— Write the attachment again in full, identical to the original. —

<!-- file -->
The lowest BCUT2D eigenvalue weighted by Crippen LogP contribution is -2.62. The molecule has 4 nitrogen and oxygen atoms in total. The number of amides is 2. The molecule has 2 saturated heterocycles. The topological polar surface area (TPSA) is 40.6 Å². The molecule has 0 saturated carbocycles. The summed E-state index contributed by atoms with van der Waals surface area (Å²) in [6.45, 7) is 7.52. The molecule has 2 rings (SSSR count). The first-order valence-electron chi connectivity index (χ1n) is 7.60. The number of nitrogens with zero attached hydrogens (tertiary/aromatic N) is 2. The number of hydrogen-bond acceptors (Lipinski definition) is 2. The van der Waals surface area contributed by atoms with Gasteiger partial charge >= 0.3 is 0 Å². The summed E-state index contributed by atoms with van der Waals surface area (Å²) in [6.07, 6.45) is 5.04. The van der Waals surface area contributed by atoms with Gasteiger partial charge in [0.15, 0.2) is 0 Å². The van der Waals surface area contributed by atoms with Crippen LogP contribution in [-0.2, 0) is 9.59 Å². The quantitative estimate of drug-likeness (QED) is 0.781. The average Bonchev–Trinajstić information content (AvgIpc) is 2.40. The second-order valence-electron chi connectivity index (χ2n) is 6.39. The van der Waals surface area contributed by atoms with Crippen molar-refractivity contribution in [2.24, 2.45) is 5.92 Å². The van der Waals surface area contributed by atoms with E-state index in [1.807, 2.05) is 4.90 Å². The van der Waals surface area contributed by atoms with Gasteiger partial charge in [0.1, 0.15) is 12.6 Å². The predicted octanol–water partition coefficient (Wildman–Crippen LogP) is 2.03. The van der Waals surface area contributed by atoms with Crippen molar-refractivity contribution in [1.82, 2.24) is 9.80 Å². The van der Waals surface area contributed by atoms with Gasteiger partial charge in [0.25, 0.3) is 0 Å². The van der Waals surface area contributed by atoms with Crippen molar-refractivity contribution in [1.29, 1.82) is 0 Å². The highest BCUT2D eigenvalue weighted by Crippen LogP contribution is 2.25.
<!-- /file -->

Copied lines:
The lowest BCUT2D eigenvalue weighted by Crippen LogP contribution is -2.62. The molecule has 4 nitrogen and oxygen atoms in total. The number of amides is 2. The molecule has 2 saturated heterocycles. The topological polar surface area (TPSA) is 40.6 Å². The molecule has 0 saturated carbocycles. The summed E-state index contributed by atoms with van der Waals surface area (Å²) in [6.45, 7) is 7.52. The molecule has 2 rings (SSSR count). The first-order valence-electron chi connectivity index (χ1n) is 7.60. The number of nitrogens with zero attached hydrogens (tertiary/aromatic N) is 2. The number of hydrogen-bond acceptors (Lipinski definition) is 2. The van der Waals surface area contributed by atoms with Gasteiger partial charge >= 0.3 is 0 Å². The summed E-state index contributed by atoms with van der Waals surface area (Å²) in [6.07, 6.45) is 5.04. The van der Waals surface area contributed by atoms with Gasteiger partial charge in [0.15, 0.2) is 0 Å². The van der Waals surface area contributed by atoms with Crippen LogP contribution in [-0.2, 0) is 9.59 Å². The quantitative estimate of drug-likeness (QED) is 0.781. The average Bonchev–Trinajstić information content (AvgIpc) is 2.40. The second-order valence-electron chi connectivity index (χ2n) is 6.39. The van der Waals surface area contributed by atoms with Crippen molar-refractivity contribution in [2.24, 2.45) is 5.92 Å². The van der Waals surface area contributed by atoms with E-state index in [1.807, 2.05) is 4.90 Å². The van der Waals surface area contributed by atoms with Gasteiger partial charge in [0.1, 0.15) is 12.6 Å². The predicted octanol–water partition coefficient (Wildman–Crippen LogP) is 2.03. The van der Waals surface area contributed by atoms with Crippen molar-refractivity contribution in [1.82, 2.24) is 9.80 Å². The van der Waals surface area contributed by atoms with Gasteiger partial charge in [0.25, 0.3) is 0 Å². The van der Waals surface area contributed by atoms with Crippen molar-refractivity contribution in [1.29, 1.82) is 0 Å². The highest BCUT2D eigenvalue weighted by Crippen LogP contribution is 2.25.